TED streamlines software delivery by automating the distribution of information and applications. You can schedule when information is to be delivered to your severs, and special features enable you to deliver that information with minimum wide area network (WAN) traffic.
SSPs simplify server application distribution and installation. You can assemble an application and its installation instructions so that when the package arrives on a server, it will install itself without further intervention. If you need to upgrade a server application (an NLM, for example), you can create an SSP with the upgraded application and distribute and install it on all your servers in a single operation. (And if it fails, ZfS will let you know.)
In this paper we will focus on the second component, TED?a powerful method to distribute data throughout the network from a single location. With TED, the cost of maintaining network servers diminishes dramatically as you improve the circulation of ideas, information, and functionality.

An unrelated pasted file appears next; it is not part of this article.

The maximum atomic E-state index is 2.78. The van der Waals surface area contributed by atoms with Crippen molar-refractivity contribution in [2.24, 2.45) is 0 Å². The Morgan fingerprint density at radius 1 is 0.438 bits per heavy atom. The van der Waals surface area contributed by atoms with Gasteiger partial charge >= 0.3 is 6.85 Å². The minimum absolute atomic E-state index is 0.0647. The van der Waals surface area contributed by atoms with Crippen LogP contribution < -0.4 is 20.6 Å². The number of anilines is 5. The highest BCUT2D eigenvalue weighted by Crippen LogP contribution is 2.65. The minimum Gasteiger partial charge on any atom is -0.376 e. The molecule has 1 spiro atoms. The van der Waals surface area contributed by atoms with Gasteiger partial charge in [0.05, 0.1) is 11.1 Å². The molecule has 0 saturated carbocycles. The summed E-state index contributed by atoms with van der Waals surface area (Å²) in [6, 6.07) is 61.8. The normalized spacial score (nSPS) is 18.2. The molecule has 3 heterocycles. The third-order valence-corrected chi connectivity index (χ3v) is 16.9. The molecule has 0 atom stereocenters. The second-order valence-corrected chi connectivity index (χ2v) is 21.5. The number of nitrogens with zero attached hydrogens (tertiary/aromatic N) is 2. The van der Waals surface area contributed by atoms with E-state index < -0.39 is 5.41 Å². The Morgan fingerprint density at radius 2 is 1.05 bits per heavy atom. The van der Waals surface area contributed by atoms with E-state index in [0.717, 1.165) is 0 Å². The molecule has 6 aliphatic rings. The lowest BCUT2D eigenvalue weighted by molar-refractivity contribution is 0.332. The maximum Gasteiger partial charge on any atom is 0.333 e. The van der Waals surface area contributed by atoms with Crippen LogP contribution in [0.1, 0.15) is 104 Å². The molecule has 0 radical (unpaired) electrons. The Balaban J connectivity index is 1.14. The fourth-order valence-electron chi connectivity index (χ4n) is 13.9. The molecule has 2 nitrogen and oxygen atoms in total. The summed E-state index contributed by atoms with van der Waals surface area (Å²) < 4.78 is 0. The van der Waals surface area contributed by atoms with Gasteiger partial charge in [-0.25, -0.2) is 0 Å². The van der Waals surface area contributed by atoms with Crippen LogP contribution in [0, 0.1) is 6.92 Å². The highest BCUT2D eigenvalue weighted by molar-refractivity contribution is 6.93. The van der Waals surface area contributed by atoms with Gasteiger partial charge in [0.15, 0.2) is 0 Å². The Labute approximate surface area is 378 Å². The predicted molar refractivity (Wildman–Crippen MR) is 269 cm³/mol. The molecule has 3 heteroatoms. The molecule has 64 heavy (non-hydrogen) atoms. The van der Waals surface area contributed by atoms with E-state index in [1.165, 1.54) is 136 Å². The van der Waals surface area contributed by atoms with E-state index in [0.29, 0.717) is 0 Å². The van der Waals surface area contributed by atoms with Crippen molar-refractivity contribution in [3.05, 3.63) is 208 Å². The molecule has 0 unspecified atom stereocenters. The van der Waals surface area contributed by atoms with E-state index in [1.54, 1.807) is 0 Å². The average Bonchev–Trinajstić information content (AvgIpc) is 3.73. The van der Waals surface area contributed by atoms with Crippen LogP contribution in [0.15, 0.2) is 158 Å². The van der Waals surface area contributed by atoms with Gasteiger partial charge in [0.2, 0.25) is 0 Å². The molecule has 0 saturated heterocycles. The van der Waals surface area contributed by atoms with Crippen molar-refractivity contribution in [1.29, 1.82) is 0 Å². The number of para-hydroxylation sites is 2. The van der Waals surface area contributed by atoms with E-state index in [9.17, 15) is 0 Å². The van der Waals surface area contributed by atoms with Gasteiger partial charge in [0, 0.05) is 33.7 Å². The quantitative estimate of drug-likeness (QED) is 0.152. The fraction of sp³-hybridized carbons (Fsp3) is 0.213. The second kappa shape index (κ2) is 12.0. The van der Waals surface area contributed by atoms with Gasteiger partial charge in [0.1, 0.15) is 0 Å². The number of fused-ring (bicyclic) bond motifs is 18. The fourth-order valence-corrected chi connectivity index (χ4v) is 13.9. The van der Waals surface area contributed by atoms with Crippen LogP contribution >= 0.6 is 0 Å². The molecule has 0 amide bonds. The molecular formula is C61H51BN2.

You can use ZfS to package and distribute two types of data: data files and SSPs. Data files can be any file?application documents, support files, policies, drivers, etc. An SSP can be any server application, such as a utility or a user application hosted on a server.
One benefit of sending server files via ZfS is that you can make sure all your servers have the same updates to specific documents. For example, if each branch office of a bank needs the latest interest rates, each can use ZfS to receive a new version of that file every day, every hour?even every minute, if desired.